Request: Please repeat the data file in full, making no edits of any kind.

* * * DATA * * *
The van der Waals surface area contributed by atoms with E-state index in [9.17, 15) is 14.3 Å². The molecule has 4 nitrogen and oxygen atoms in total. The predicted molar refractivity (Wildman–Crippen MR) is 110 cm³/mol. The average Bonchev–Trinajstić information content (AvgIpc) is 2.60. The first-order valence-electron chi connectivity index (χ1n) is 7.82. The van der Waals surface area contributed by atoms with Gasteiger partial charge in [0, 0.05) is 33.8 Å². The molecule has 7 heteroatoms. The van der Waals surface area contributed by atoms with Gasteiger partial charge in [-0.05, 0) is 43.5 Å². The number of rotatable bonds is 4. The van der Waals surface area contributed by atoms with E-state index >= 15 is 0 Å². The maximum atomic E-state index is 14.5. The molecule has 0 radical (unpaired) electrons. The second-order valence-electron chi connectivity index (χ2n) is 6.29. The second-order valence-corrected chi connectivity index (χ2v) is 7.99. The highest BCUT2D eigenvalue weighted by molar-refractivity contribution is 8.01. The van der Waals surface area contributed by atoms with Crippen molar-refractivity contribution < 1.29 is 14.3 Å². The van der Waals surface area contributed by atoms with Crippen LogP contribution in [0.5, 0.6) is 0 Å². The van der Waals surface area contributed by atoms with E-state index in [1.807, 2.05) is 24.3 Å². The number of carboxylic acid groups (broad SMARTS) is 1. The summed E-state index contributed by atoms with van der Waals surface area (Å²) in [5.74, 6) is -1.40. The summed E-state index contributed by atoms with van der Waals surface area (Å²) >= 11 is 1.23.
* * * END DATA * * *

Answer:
The van der Waals surface area contributed by atoms with E-state index in [9.17, 15) is 14.3 Å². The molecule has 4 nitrogen and oxygen atoms in total. The predicted molar refractivity (Wildman–Crippen MR) is 110 cm³/mol. The average Bonchev–Trinajstić information content (AvgIpc) is 2.60. The first-order valence-electron chi connectivity index (χ1n) is 7.82. The van der Waals surface area contributed by atoms with Gasteiger partial charge in [0, 0.05) is 33.8 Å². The molecule has 7 heteroatoms. The van der Waals surface area contributed by atoms with Gasteiger partial charge in [-0.05, 0) is 43.5 Å². The number of rotatable bonds is 4. The van der Waals surface area contributed by atoms with E-state index >= 15 is 0 Å². The maximum atomic E-state index is 14.5. The molecule has 0 radical (unpaired) electrons. The second-order valence-electron chi connectivity index (χ2n) is 6.29. The second-order valence-corrected chi connectivity index (χ2v) is 7.99. The highest BCUT2D eigenvalue weighted by molar-refractivity contribution is 8.01. The van der Waals surface area contributed by atoms with Crippen molar-refractivity contribution < 1.29 is 14.3 Å². The van der Waals surface area contributed by atoms with Crippen LogP contribution in [0.5, 0.6) is 0 Å². The van der Waals surface area contributed by atoms with E-state index in [1.807, 2.05) is 24.3 Å². The number of carboxylic acid groups (broad SMARTS) is 1. The summed E-state index contributed by atoms with van der Waals surface area (Å²) in [5.74, 6) is -1.40. The summed E-state index contributed by atoms with van der Waals surface area (Å²) >= 11 is 1.23.